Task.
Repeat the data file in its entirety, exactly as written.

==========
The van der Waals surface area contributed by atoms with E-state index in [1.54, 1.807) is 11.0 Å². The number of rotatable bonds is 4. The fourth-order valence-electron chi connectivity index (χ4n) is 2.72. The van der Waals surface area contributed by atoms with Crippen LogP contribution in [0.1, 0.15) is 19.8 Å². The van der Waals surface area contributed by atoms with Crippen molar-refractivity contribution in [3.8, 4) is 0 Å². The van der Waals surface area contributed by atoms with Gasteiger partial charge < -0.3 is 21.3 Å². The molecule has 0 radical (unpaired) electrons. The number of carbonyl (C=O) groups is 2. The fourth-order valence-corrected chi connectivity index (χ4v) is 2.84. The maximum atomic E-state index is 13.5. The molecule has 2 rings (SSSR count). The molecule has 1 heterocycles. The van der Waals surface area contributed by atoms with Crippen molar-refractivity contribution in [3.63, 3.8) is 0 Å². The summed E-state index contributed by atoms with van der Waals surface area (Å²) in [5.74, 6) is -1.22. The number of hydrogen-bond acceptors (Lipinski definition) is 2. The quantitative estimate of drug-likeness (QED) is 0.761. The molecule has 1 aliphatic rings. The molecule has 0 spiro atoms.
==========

The van der Waals surface area contributed by atoms with E-state index in [1.54, 1.807) is 11.0 Å². The number of rotatable bonds is 4. The fourth-order valence-electron chi connectivity index (χ4n) is 2.72. The van der Waals surface area contributed by atoms with Crippen LogP contribution in [0.1, 0.15) is 19.8 Å². The van der Waals surface area contributed by atoms with Crippen molar-refractivity contribution in [3.8, 4) is 0 Å². The van der Waals surface area contributed by atoms with Gasteiger partial charge < -0.3 is 21.3 Å². The molecule has 0 radical (unpaired) electrons. The number of carbonyl (C=O) groups is 2. The fourth-order valence-corrected chi connectivity index (χ4v) is 2.84. The maximum atomic E-state index is 13.5. The molecule has 2 rings (SSSR count). The molecule has 1 heterocycles. The van der Waals surface area contributed by atoms with Crippen molar-refractivity contribution in [3.63, 3.8) is 0 Å². The summed E-state index contributed by atoms with van der Waals surface area (Å²) in [5.74, 6) is -1.22. The number of hydrogen-bond acceptors (Lipinski definition) is 2. The quantitative estimate of drug-likeness (QED) is 0.761. The molecule has 1 aliphatic rings. The molecule has 0 spiro atoms.